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dc.contributor.advisorCollis, Jon M.
dc.contributor.authorRobertson, Joseph J.
dc.contributor.committeememberBialecki, Bernard
dc.contributor.committeememberHering, Amanda S.
dc.date.accessioned2007-01-03T04:20:18Z
dc.date.available2013-12-01T04:18:44Z
dc.date.issued2012
dc.date.submitted2012
dc.descriptionIncludes bibliographical references (pages 76-78).
dc.description.abstractBuilding energy simulation programs are often used in the residential sector to model home thermal performance and estimate energy savings for changes to building parameters (retrofit measures). Accurate model predictions are not guaranteed since uncertainty in model inputs leads to uncertainty in model output. Analysts may calibrate model inputs to reduce disagreement between simulation-predicted and measured energy uses, however no widely-accepted guidelines exist for systematic and cost-effective residential building model calibration. This study uses a building energy optimization program developed by the National Renewable Energy Laboratory called BEopt(TM)/DOE-2.2 to evaluate three automated residential calibration techniques in the context of monthly, daily, and hourly synthetic utility data for a 1960's era existing home. The home's model inputs are assigned probability distributions representing uncertainty ranges, random selections are made from the uncertainty ranges to define "explicit" input values, and synthetic utility data are generated using the explicit input values. The calibration techniques search for the explicit input values, starting with an uncalibrated model consisting of nominal input values (best-guess values estimated by home audit), using an automated simulated annealing parameter inversion algorithm. Each of the techniques employs this simulated annealing algorithm for recovering calibrated model input values (i.e., approximations of explicit input values) by minimizing residuals between the simulation-predicted energy uses and synthetic utility data. The three calibration techniques evaluated in this study are: a direct simulated annealing approach, a regression metamodeling approach, and an approach based on ASHRAE 1051-RP. Various retrofit measures are applied to the calibrated models and the methods are evaluated based on the accuracy of predicted savings, computational cost, repeatability, automation, and ease of implementation. Results show more computationally expensive techniques generally produced more accurate energy savings predictions than less expensive techniques, although the accuracy improvements were modest and may not have warranted the additional expense. Calibrations may benefit from additional informational content in utility billing data since calibrations to higher frequency data generally provided more accurate energy savings predictions.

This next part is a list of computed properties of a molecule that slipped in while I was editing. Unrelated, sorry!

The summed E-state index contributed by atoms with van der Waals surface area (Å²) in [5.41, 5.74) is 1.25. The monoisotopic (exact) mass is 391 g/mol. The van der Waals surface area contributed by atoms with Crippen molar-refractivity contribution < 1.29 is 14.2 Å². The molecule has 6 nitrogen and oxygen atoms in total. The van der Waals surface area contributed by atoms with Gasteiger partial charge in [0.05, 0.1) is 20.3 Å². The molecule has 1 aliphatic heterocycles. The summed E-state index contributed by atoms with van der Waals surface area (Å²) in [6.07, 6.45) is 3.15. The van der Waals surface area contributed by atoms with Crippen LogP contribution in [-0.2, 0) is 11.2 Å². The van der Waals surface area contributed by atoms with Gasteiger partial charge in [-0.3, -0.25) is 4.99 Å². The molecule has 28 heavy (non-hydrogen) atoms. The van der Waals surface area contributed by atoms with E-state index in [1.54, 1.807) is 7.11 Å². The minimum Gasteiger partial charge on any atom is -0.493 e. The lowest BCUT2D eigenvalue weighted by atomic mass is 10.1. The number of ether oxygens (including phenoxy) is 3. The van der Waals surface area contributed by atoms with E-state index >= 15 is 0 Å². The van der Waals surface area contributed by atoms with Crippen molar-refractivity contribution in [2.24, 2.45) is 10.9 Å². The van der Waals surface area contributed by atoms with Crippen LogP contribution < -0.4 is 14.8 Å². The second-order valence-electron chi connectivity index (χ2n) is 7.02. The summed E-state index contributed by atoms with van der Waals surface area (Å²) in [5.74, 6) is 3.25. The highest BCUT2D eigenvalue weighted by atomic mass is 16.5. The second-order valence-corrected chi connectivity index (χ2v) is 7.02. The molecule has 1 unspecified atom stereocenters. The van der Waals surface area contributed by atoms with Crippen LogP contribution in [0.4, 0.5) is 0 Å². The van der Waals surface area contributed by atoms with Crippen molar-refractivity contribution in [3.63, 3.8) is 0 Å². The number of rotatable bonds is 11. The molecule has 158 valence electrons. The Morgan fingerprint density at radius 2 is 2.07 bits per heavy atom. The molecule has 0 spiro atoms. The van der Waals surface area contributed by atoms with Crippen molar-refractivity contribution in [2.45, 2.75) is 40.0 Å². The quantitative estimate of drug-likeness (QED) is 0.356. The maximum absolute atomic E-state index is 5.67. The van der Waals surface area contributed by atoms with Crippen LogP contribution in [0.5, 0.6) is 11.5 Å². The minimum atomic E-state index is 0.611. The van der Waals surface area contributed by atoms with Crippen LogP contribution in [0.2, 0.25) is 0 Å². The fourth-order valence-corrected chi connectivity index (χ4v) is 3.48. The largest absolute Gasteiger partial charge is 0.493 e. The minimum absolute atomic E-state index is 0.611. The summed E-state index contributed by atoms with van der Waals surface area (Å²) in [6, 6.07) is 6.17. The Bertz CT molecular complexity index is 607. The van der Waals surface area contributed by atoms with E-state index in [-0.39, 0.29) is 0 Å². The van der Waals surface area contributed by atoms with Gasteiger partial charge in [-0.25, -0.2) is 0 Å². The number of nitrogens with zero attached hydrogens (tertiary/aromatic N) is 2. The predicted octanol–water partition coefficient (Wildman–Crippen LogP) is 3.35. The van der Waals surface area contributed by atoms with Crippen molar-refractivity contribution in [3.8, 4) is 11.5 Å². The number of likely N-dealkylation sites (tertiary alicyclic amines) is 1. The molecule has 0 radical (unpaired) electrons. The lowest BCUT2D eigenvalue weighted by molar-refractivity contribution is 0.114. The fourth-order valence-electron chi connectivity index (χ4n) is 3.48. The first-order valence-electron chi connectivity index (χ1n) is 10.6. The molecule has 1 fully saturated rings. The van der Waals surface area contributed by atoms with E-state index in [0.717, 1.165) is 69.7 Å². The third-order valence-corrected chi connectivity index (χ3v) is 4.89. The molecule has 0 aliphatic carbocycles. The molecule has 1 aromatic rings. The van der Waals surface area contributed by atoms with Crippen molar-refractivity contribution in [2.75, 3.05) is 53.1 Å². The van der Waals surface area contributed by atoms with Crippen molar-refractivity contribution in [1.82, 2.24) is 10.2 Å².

dc.format.mediummasters theses
dc.identifierT 7110
dc.identifier.urihttp://hdl.handle.net/11124/76808
dc.languageEnglish
dc.publisherColorado School of Mines. Arthur Lakes Library
dc.relation.ispartof2012 - Mines Theses & Dissertations
dc.rightsCopyright of the original work is retained by the author.
dc.rights.access1-year embargo
dc.subjectASHRAE
dc.subjectNational Renewable Energy Laboratory
dc.subjectnonlinear inversion algorithm
dc.subjectresidential buildings
dc.subjectsimulated annealing
dc.subjectmodel calibration
dc.subject.lcshArchitecture and energy conservation
dc.subject.lcshBuildings -- Energy consumption -- Simulation methods
dc.subject.lcshSimulated annealing (Mathematics)
dc.titleApplication of simulated annealing inversion to automated model calibration for residential building energy simulation
dc.typeText
dcterms.embargo.expires2013-12-01
thesis.degree.disciplineApplied Mathematics and Statistics
thesis.degree.grantorColorado School of Mines
thesis.degree.levelMasters
thesis.degree.nameMaster of Science (M.S.)


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